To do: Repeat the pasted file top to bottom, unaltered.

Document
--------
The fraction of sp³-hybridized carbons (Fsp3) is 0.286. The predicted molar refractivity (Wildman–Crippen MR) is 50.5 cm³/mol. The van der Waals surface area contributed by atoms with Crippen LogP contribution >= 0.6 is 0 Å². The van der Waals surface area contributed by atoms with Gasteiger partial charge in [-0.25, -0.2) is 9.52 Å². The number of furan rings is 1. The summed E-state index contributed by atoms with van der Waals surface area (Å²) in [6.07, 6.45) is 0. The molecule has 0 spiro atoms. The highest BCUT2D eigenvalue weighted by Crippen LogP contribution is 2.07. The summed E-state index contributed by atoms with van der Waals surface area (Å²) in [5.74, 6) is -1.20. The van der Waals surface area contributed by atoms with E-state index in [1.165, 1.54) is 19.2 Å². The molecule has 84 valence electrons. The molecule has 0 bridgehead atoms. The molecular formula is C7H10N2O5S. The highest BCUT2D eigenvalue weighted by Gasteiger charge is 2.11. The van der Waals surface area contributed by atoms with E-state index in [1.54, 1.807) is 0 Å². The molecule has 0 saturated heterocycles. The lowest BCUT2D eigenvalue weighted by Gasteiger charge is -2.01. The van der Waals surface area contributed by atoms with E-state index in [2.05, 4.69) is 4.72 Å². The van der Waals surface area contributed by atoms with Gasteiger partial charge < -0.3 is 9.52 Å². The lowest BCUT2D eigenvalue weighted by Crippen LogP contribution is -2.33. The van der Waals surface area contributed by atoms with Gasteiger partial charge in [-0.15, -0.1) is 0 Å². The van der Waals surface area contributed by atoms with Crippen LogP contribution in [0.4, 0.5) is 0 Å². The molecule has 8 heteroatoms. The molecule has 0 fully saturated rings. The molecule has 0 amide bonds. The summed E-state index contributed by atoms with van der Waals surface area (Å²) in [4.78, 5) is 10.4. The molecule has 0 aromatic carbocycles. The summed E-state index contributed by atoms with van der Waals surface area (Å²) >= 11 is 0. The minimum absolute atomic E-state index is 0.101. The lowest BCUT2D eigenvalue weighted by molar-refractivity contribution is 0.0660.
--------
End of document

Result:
The fraction of sp³-hybridized carbons (Fsp3) is 0.286. The predicted molar refractivity (Wildman–Crippen MR) is 50.5 cm³/mol. The van der Waals surface area contributed by atoms with Crippen LogP contribution >= 0.6 is 0 Å². The van der Waals surface area contributed by atoms with Gasteiger partial charge in [-0.25, -0.2) is 9.52 Å². The number of furan rings is 1. The summed E-state index contributed by atoms with van der Waals surface area (Å²) in [6.07, 6.45) is 0. The molecule has 0 spiro atoms. The highest BCUT2D eigenvalue weighted by Crippen LogP contribution is 2.07. The summed E-state index contributed by atoms with van der Waals surface area (Å²) in [5.74, 6) is -1.20. The van der Waals surface area contributed by atoms with E-state index in [1.165, 1.54) is 19.2 Å². The molecule has 84 valence electrons. The molecule has 0 bridgehead atoms. The molecular formula is C7H10N2O5S. The highest BCUT2D eigenvalue weighted by Gasteiger charge is 2.11. The van der Waals surface area contributed by atoms with E-state index in [1.54, 1.807) is 0 Å². The molecule has 0 saturated heterocycles. The lowest BCUT2D eigenvalue weighted by Gasteiger charge is -2.01. The van der Waals surface area contributed by atoms with E-state index in [2.05, 4.69) is 4.72 Å². The van der Waals surface area contributed by atoms with Gasteiger partial charge < -0.3 is 9.52 Å². The lowest BCUT2D eigenvalue weighted by Crippen LogP contribution is -2.33. The van der Waals surface area contributed by atoms with Gasteiger partial charge in [-0.15, -0.1) is 0 Å². The van der Waals surface area contributed by atoms with Crippen LogP contribution in [0.4, 0.5) is 0 Å². The molecule has 8 heteroatoms. The molecule has 0 fully saturated rings. The molecule has 0 amide bonds. The summed E-state index contributed by atoms with van der Waals surface area (Å²) in [4.78, 5) is 10.4. The molecule has 0 aromatic carbocycles. The summed E-state index contributed by atoms with van der Waals surface area (Å²) >= 11 is 0. The minimum absolute atomic E-state index is 0.101. The lowest BCUT2D eigenvalue weighted by molar-refractivity contribution is 0.0660.